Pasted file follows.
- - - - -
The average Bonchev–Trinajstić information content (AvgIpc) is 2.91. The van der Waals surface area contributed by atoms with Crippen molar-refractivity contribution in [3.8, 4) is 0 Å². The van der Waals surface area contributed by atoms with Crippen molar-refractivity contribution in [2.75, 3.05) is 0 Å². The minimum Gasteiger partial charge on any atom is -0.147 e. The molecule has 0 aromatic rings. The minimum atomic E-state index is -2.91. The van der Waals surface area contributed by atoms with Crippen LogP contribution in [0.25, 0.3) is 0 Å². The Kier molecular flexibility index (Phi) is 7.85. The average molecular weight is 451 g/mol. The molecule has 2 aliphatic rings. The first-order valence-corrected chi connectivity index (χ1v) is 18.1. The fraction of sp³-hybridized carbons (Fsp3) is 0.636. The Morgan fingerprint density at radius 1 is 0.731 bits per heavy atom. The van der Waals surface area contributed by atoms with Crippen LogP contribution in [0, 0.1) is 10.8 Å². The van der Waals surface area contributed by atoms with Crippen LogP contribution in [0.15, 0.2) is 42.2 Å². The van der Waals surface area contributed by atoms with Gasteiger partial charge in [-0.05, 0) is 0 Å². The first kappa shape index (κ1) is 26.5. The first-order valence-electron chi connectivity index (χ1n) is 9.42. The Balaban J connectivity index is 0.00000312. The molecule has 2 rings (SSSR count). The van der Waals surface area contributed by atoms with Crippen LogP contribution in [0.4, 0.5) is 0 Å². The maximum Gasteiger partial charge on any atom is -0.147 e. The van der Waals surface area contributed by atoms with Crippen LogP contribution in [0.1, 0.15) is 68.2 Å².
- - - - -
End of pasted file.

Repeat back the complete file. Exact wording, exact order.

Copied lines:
The average Bonchev–Trinajstić information content (AvgIpc) is 2.91. The van der Waals surface area contributed by atoms with Crippen molar-refractivity contribution in [3.8, 4) is 0 Å². The van der Waals surface area contributed by atoms with Crippen molar-refractivity contribution in [2.75, 3.05) is 0 Å². The minimum Gasteiger partial charge on any atom is -0.147 e. The molecule has 0 aromatic rings. The minimum atomic E-state index is -2.91. The van der Waals surface area contributed by atoms with Crippen LogP contribution in [0.25, 0.3) is 0 Å². The Kier molecular flexibility index (Phi) is 7.85. The average molecular weight is 451 g/mol. The molecule has 2 aliphatic rings. The first-order valence-corrected chi connectivity index (χ1v) is 18.1. The fraction of sp³-hybridized carbons (Fsp3) is 0.636. The Morgan fingerprint density at radius 1 is 0.731 bits per heavy atom. The van der Waals surface area contributed by atoms with Crippen LogP contribution in [0, 0.1) is 10.8 Å². The van der Waals surface area contributed by atoms with Crippen LogP contribution in [0.15, 0.2) is 42.2 Å². The van der Waals surface area contributed by atoms with Gasteiger partial charge in [-0.05, 0) is 0 Å². The first kappa shape index (κ1) is 26.5. The first-order valence-electron chi connectivity index (χ1n) is 9.42. The Balaban J connectivity index is 0.00000312. The molecule has 2 rings (SSSR count). The van der Waals surface area contributed by atoms with Crippen LogP contribution in [0.4, 0.5) is 0 Å². The maximum Gasteiger partial charge on any atom is -0.147 e. The van der Waals surface area contributed by atoms with Crippen LogP contribution in [0.1, 0.15) is 68.2 Å².